Zanthoxylum alatum: Nepalese pepper (timur) infrutescence
Ripening fruits of Nepalese Z. alatum
Zanthoxylum alatum: Nepalese pepper (tmur) ripe fruits
Ripe fruits of Nepalese Z. alatum

The name of the dish dry-fried lamb with three types of jiao (sanjiao bao yangrou [三椒爆羊肉]) is due to that ambiguity: Green bell peppers (qing jiao [青椒] green pepper) and chiles (la jiao) are quickly fried in a wok and sprinkled with toasted Sichuan pepper (hua jiao).

Chinese shan jiao [山椒] is also the source of Korean sancho [산초]; note, however, that this name refers to a related spice with completely different flavour. The spice corresponding to Chinese jiao is known as chopi [초피] in Korean; this name also shows a syllable derived from jiao.

Similarly, Japanese sanshō [山椒, さんしょう, サンショウ] is adapted from Chinese shan jiao [山椒] mountain pepper. It is even spelt alike in Chinese and Japanese if the Japanese Kanji writing system is employed. The Kanji sign means mountain also in Japanese, and like most Kanji, it has two distinct readings: Alone and in mostly natively Japanese words it is spoken yama (kun reading), e. g. archaic yama-kujira [山鯨, やまくじら] wild boar (literally mountain whale) or in seiyō-yama-hakka [西洋山薄荷, せいようやまはっか] which is the Japanese name of lemon balm (literally foreign mountain-mint). Yet in words of Chinese origin one has to apply the on-reading which goes san, e. g. san-kei [山径, さんけい] mountain path or the said name of Sichuan pepper, san-sho. Occasionally, the Kanji reading is totally irregular, e. g., in wasabi [山葵, わさび].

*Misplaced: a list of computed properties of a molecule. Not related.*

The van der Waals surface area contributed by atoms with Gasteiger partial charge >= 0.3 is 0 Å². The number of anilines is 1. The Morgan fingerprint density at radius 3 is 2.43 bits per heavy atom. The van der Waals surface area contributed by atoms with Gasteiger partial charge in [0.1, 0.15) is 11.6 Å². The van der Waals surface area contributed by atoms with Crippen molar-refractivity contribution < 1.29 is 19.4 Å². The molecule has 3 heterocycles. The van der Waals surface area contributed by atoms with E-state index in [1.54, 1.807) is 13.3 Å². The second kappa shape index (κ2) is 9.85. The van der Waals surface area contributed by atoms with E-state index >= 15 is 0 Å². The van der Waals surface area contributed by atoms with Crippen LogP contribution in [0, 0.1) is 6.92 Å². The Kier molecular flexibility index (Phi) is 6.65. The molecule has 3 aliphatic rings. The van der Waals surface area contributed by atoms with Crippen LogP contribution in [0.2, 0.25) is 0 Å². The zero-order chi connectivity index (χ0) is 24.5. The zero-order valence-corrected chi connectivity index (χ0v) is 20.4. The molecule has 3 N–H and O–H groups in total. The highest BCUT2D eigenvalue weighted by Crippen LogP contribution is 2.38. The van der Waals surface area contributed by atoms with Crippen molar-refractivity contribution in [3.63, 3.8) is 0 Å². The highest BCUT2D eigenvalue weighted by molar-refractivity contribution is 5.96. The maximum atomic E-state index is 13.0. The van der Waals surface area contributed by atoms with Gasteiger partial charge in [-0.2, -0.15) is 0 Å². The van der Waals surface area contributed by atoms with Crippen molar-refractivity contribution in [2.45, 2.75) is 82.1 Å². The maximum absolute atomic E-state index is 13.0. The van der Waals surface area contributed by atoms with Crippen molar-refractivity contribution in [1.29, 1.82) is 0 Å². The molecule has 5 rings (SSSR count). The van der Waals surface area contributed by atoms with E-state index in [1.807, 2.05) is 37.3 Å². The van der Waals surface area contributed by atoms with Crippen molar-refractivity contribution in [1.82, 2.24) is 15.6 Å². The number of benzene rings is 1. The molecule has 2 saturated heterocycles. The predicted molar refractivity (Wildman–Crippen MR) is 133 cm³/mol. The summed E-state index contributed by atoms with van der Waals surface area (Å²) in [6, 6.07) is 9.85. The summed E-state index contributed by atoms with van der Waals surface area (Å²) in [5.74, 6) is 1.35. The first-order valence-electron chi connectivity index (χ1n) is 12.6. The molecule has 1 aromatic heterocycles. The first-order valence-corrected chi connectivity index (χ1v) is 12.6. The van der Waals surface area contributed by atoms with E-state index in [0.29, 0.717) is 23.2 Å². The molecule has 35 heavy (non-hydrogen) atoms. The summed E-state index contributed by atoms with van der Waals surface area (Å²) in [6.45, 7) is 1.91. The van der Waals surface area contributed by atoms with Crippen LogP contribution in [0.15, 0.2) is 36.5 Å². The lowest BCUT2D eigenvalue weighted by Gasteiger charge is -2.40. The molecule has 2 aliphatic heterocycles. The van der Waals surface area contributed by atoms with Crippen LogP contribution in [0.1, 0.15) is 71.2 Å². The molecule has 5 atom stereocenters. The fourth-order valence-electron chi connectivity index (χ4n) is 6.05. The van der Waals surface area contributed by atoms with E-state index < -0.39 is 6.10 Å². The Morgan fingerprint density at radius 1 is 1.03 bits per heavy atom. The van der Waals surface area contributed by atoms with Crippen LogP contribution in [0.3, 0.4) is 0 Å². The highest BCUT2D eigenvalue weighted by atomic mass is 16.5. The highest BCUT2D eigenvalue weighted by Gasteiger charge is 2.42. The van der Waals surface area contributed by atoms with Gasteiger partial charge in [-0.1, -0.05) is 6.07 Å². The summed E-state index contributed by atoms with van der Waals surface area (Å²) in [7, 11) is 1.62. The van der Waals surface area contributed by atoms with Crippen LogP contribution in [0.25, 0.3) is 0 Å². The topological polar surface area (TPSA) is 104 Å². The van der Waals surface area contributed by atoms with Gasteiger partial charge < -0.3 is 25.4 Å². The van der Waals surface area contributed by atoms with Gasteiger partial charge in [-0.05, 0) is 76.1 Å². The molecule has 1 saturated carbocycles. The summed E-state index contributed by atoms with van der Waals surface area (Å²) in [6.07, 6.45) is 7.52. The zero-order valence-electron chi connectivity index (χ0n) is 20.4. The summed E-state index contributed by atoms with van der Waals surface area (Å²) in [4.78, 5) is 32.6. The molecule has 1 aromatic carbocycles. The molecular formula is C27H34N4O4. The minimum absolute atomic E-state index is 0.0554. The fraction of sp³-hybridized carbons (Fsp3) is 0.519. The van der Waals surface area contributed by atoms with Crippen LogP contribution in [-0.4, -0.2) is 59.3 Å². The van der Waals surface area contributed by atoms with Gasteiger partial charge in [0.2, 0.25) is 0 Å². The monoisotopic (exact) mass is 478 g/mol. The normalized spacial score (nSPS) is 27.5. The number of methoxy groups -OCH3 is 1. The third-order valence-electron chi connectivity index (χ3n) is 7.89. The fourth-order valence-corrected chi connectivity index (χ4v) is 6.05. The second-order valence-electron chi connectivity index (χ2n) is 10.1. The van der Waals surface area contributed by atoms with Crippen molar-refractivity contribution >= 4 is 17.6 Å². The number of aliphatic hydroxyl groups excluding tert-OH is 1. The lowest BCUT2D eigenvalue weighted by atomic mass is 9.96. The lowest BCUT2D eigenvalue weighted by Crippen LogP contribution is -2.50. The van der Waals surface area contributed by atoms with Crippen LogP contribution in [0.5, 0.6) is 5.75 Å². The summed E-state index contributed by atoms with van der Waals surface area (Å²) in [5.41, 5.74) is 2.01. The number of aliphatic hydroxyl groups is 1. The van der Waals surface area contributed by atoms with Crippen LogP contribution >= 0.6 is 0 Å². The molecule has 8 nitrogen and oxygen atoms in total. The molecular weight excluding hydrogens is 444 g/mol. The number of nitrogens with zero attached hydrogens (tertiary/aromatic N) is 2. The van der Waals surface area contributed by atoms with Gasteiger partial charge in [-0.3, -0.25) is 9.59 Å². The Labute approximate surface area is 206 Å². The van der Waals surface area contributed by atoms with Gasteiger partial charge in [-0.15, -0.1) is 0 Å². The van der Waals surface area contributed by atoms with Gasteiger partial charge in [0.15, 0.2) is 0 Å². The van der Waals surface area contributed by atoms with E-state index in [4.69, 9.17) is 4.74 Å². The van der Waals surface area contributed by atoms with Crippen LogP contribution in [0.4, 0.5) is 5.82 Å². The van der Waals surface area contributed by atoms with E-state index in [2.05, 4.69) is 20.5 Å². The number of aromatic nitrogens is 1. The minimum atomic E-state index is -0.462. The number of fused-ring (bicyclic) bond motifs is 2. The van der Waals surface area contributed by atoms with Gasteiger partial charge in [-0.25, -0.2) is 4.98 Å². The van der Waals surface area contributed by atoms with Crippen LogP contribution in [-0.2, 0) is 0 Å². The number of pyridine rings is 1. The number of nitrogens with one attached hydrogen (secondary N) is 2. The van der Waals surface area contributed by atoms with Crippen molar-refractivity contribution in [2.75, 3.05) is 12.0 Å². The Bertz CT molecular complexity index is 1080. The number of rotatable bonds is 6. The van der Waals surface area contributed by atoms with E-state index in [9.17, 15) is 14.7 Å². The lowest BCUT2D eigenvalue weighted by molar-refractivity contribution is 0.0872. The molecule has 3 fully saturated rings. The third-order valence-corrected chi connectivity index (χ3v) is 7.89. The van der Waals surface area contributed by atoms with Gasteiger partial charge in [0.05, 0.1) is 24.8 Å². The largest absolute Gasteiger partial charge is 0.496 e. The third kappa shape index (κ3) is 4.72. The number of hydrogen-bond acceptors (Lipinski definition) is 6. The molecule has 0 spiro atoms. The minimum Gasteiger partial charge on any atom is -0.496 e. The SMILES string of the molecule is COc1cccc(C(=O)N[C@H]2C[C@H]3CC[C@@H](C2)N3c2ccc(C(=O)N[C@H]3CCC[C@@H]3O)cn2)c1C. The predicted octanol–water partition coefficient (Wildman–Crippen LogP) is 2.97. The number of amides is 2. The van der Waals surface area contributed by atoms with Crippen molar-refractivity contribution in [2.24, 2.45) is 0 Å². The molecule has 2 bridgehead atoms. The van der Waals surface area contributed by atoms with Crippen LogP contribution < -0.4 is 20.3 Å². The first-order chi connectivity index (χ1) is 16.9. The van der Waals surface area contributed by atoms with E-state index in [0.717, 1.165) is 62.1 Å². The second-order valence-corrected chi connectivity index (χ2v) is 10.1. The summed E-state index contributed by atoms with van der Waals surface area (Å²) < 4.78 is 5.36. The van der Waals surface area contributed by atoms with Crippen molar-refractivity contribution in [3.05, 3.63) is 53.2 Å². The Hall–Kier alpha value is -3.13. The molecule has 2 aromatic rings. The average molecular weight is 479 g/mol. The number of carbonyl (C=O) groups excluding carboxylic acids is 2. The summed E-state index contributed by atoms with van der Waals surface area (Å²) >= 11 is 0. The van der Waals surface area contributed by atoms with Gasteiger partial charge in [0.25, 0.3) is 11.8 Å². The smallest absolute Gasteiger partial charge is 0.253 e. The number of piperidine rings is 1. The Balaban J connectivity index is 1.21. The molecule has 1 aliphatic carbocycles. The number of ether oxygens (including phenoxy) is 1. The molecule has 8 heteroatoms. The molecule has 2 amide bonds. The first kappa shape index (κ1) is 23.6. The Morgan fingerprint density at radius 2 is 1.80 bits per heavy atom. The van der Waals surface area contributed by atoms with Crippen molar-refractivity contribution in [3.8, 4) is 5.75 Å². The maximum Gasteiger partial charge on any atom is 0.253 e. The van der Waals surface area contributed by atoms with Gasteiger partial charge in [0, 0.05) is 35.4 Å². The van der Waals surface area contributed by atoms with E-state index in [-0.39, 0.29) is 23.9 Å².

The Chinese term ma [] basically means hemp fibre (it can also denote hemp or, by extension, sesame seeds); the sign shows plants (lin [] trees, forest) drying under a shed (chang [] factory, workhouse). Apparently, the narcotic properties of hemp motivated its use for the numbing flavour of Sichuan pepper.

Selected Links